Las Vegas, NV (Vocus/PRWEB) February 15, 2011
According to experienced Business Law Attorney John E. Cereso of the Nevada Law Group, the 2010 Blockbuster , "The Social Network," a film about the invention of Facebook and the resulting lawsuits against Facebook Founder Mark Zuckerberg teaches critical lessons for successful business negotiations. Since business law can be a difficult subject to navigate without the proper tools, knowledge and agreements, it's important to have the proper protection.
"The Social Network" has been nominated for eight Academy Awards, including Best Picture (award ceremony being held February 27) and recently won the award for Best Motion Picture Drama and several other awards at the 68th Golden Globes Awards, making it the film with the most wins for the night.
"What happened in the movie is unfortunately what happens to so many people," said Cereso. "People who aren't knowledgeable about business negotiations and agreements are being taken advantage of, sometimes tricked and shortchanged in their attempt to gain fair treatment and compensation. When I watched the movie, it reminded me of many of my clients over the years; and I want to help others learn how to avoid the missteps the Winklevoss twins and Eduardo Saverin, the co-founder of Facebook famously paid for."
Below are some tips from Cereso on how to protect yourself in business negotiations:
- Protect Your Ideas - Whether as an employee, consultant or partner, try to protect any of your ideas that are original and valuable. If you don't protect yourself, you may have them and their value taken from you. Always insist on using a "Non-Compete/Non-Disclosure" Agreement, and never sign anything without an attorney first reviewing it. The Winklevoss twins in the real-life Facebook story sure wish they had signed agreements for themselves.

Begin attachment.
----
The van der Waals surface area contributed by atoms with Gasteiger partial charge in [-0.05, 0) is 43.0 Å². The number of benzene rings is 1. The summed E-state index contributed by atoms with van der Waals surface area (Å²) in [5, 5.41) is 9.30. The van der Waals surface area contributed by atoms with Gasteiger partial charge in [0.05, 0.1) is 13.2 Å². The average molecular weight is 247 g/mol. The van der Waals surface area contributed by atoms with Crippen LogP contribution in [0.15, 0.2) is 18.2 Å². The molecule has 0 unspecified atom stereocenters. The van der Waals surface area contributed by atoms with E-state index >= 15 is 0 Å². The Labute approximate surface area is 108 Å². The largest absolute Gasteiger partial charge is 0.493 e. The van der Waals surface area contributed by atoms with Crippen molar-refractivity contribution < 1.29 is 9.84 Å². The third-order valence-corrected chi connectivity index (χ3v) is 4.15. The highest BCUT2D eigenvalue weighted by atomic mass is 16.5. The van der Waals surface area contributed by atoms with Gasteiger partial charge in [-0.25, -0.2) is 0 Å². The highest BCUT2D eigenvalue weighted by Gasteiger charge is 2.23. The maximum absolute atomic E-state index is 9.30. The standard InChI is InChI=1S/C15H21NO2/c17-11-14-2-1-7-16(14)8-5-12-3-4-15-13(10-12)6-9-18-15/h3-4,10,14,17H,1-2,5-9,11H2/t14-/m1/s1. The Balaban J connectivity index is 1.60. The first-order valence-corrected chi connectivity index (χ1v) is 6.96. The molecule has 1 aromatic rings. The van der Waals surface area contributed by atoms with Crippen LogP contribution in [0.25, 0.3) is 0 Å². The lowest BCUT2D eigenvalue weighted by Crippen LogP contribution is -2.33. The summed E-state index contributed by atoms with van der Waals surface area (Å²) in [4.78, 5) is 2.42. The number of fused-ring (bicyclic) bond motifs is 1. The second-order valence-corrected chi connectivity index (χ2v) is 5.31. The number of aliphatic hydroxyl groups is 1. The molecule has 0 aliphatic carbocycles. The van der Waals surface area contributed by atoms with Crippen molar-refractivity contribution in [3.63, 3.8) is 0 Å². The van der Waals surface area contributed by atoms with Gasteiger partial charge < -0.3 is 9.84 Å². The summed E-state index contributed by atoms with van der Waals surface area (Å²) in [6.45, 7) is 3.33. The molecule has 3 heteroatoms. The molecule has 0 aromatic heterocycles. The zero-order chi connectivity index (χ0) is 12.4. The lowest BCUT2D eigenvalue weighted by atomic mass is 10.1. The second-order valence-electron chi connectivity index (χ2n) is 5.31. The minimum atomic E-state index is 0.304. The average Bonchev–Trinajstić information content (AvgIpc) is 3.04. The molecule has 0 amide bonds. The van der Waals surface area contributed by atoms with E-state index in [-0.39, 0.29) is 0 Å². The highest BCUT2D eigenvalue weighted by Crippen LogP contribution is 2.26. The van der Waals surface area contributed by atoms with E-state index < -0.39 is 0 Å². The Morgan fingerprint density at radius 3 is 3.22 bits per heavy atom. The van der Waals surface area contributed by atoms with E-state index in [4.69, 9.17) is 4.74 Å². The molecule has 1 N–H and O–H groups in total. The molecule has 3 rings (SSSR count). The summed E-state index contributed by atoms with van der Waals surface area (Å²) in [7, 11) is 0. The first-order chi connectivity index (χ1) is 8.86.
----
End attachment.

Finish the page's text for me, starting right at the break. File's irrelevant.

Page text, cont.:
- Have Your Own Attorney - Don't assume the company attorney is your attorney as well. Attorneys representing both parties have a built in conflict of interest for several reasons: Every attorney is ethically required to look out for his/her client's interests and no one else's. Don't assume you're protected if you're not "feeding the horse's mouth." Facebook Co-Founder Eduardo Saverin was not careful in this way and his share of the company was diluted from thirty four percent to three hundredths of a percent.
- Use "Relative Negotiating" Regarding Stock or Other Units of Ownership - When negotiating any form of company ownership, whether it be stock, stock options, restricted stock, partnerships, etc, remember that your interests can always be diluted and made far less valuable in any number of ways. Always ask for a commitment in writing, that your interests will be treated no less favorably than the founders and the new investors, if you are speaking about a new or young company, or all other employees or partners if you are dealing with an established company. Failure to use "relative negotiating" cost the real-life co-founder of Facebook $15 billion, maybe even more.
- Beware of Non-Aligned Interests - Those people or companies who claim they want long-term relations, but who do no align interests are either unconcerned with the long-term relationship, don't intend a long-term relationship or are intent on taking advantage of you. Be aware of non-aligned interests and those who set up their relationships that way. They are rarely, if ever, to be trusted.
John E. Cereso, Esq. started Nevada Law Group in 2005. Nevada Law Group provides a broad range of legal services with an emphasis on family law, criminal defense, estate and probate law, business and franchise law, personal injury, bankruptcy and entertainment law. For more information about the firm, please visit http://www.nevadalawgroup.com or call (702) 946-8100.